Submitted to: Plant Physiology
Publication Type: Peer Reviewed Journal
Publication Acceptance Date: 4/16/2012
Publication Date: 7/1/2012
Citation: Jiang, K., Frick-Chen, A., Trusov, Y., Delgado-Cerezo, M., Rosenthal, D.M., Lorek, J., Panstruga, R., Booker, F.L., Botella, J., Molina, A., Ort, D.R., Jones, A.M. 2012. Dissecting Arabidopsis G beta signal transduction on the protein surface. Plant Physiology. 159:975-983. Interpretive Summary: This work is a proof of concept showing that it is possible to make directed changes on the protein surface of key plant signalling molecules to confer specific traits. The goal is to engineer crop plants by making highly specific changes rather than the more drastic approach of deleting and adding whole genes. Loss and gain of genes confers specific traits but most likely this is a mix of both good and bad, necessitating a new approach. The Arabidopsis signalling molecule Gbeta subunit (AGB1) plays important roles in plant development and responses to intrinsic and extrinsic stimuli. We identify key sites on the signal molecule surface which function as the unique recognition site between AGB1 and its targets. That is, we show that substitutions of single amino acid on the AGB1 interface allow distinguishing different roles of AGB1 among its multiple signaling functions.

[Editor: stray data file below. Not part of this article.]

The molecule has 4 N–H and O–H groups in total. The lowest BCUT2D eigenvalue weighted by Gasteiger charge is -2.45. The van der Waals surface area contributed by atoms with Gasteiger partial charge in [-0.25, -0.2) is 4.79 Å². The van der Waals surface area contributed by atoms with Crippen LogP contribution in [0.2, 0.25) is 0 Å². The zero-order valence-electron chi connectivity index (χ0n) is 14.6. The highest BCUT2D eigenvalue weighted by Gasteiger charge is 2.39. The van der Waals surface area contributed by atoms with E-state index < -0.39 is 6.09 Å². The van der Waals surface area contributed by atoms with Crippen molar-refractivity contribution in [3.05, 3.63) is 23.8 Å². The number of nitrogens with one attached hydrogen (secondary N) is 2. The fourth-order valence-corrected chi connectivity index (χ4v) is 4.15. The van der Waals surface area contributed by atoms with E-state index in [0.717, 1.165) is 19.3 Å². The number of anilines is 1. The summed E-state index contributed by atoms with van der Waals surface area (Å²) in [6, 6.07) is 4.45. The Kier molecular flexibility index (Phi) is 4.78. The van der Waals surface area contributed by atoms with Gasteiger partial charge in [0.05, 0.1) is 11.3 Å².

Technical Abstract: The heterotrimeric G protein complex provides signal amplification and target specificity. The Arabidopsis Gbeta subunit of this complex (AGB1) interacts with and modulates the activity of target cytoplasmic proteins. This specificity resides in the structure of the interface between AGB1 and its targets. Important surface residues of AGB1, which were deduced from a comparative evolutionary approach, were mutated to dissect AGB1-dependent physiological functions. Analysis of the capacity of these mutants to complement well-established phenotypes of Gbeta-null mutants revealed AGB1 residues critical for AGB1-mediated specific biological processes, including growth architecture, pathogen resistance, gas exchange, and photosynthesis. These findings provide new information to direct finely-tuned engineering of crop yield and traits.